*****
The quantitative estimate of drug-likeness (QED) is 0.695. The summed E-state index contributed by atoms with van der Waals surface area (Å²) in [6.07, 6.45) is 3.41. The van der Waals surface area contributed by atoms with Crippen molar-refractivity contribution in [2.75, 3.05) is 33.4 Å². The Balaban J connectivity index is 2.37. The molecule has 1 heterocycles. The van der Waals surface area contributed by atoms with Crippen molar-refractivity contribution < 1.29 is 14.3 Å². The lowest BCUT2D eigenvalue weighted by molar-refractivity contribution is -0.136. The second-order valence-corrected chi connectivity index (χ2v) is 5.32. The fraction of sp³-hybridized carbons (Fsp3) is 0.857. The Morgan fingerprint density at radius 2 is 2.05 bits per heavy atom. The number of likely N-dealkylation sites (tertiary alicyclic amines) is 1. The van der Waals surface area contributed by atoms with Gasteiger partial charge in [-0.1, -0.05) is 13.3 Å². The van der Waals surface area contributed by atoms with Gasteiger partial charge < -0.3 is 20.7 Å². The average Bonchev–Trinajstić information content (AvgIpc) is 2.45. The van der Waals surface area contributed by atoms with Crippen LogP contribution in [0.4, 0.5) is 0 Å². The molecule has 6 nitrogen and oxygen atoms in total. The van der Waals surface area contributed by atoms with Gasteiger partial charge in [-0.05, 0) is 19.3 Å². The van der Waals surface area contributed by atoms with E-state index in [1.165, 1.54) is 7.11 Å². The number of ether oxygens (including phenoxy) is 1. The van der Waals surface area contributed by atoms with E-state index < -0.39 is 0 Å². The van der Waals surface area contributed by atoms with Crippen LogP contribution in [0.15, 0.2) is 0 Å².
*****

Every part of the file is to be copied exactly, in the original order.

The quantitative estimate of drug-likeness (QED) is 0.695. The summed E-state index contributed by atoms with van der Waals surface area (Å²) in [6.07, 6.45) is 3.41. The van der Waals surface area contributed by atoms with Crippen molar-refractivity contribution in [2.75, 3.05) is 33.4 Å². The Balaban J connectivity index is 2.37. The molecule has 1 heterocycles. The van der Waals surface area contributed by atoms with Crippen molar-refractivity contribution < 1.29 is 14.3 Å². The lowest BCUT2D eigenvalue weighted by molar-refractivity contribution is -0.136. The second-order valence-corrected chi connectivity index (χ2v) is 5.32. The fraction of sp³-hybridized carbons (Fsp3) is 0.857. The Morgan fingerprint density at radius 2 is 2.05 bits per heavy atom. The number of likely N-dealkylation sites (tertiary alicyclic amines) is 1. The van der Waals surface area contributed by atoms with Gasteiger partial charge in [-0.1, -0.05) is 13.3 Å². The van der Waals surface area contributed by atoms with Gasteiger partial charge < -0.3 is 20.7 Å². The average Bonchev–Trinajstić information content (AvgIpc) is 2.45. The van der Waals surface area contributed by atoms with Crippen LogP contribution in [0.4, 0.5) is 0 Å². The molecule has 6 nitrogen and oxygen atoms in total. The van der Waals surface area contributed by atoms with Gasteiger partial charge in [-0.05, 0) is 19.3 Å². The van der Waals surface area contributed by atoms with E-state index in [1.165, 1.54) is 7.11 Å². The number of ether oxygens (including phenoxy) is 1. The van der Waals surface area contributed by atoms with E-state index < -0.39 is 0 Å². The van der Waals surface area contributed by atoms with Crippen LogP contribution in [0.15, 0.2) is 0 Å².